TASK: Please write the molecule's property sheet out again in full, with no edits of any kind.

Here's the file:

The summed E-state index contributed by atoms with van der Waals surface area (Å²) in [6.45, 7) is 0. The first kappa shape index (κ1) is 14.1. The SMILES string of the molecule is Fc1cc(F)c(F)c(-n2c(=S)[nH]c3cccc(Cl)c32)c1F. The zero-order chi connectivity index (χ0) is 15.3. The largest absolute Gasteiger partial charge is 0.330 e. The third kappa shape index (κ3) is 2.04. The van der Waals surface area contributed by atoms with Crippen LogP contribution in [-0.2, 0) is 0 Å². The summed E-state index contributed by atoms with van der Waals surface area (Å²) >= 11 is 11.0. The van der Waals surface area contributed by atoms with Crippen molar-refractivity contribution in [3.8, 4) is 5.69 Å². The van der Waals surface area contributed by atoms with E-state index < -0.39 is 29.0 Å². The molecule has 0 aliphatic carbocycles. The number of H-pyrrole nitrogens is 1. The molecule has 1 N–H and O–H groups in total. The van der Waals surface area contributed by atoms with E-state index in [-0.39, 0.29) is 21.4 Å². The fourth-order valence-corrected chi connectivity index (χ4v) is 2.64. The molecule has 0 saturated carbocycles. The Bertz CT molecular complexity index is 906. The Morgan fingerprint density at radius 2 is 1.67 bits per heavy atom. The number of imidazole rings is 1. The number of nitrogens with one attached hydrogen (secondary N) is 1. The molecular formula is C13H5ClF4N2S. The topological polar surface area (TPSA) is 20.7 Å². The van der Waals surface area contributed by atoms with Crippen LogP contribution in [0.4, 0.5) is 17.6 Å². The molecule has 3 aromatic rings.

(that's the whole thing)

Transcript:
The summed E-state index contributed by atoms with van der Waals surface area (Å²) in [6.45, 7) is 0. The first kappa shape index (κ1) is 14.1. The SMILES string of the molecule is Fc1cc(F)c(F)c(-n2c(=S)[nH]c3cccc(Cl)c32)c1F. The zero-order chi connectivity index (χ0) is 15.3. The largest absolute Gasteiger partial charge is 0.330 e. The third kappa shape index (κ3) is 2.04. The van der Waals surface area contributed by atoms with Crippen LogP contribution in [-0.2, 0) is 0 Å². The summed E-state index contributed by atoms with van der Waals surface area (Å²) >= 11 is 11.0. The van der Waals surface area contributed by atoms with Crippen molar-refractivity contribution in [3.8, 4) is 5.69 Å². The van der Waals surface area contributed by atoms with E-state index < -0.39 is 29.0 Å². The molecule has 0 aliphatic carbocycles. The number of H-pyrrole nitrogens is 1. The molecule has 1 N–H and O–H groups in total. The van der Waals surface area contributed by atoms with E-state index in [-0.39, 0.29) is 21.4 Å². The fourth-order valence-corrected chi connectivity index (χ4v) is 2.64. The molecule has 0 saturated carbocycles. The Bertz CT molecular complexity index is 906. The Morgan fingerprint density at radius 2 is 1.67 bits per heavy atom. The number of imidazole rings is 1. The number of nitrogens with one attached hydrogen (secondary N) is 1. The molecular formula is C13H5ClF4N2S. The topological polar surface area (TPSA) is 20.7 Å². The van der Waals surface area contributed by atoms with Crippen LogP contribution in [0.4, 0.5) is 17.6 Å². The molecule has 3 aromatic rings.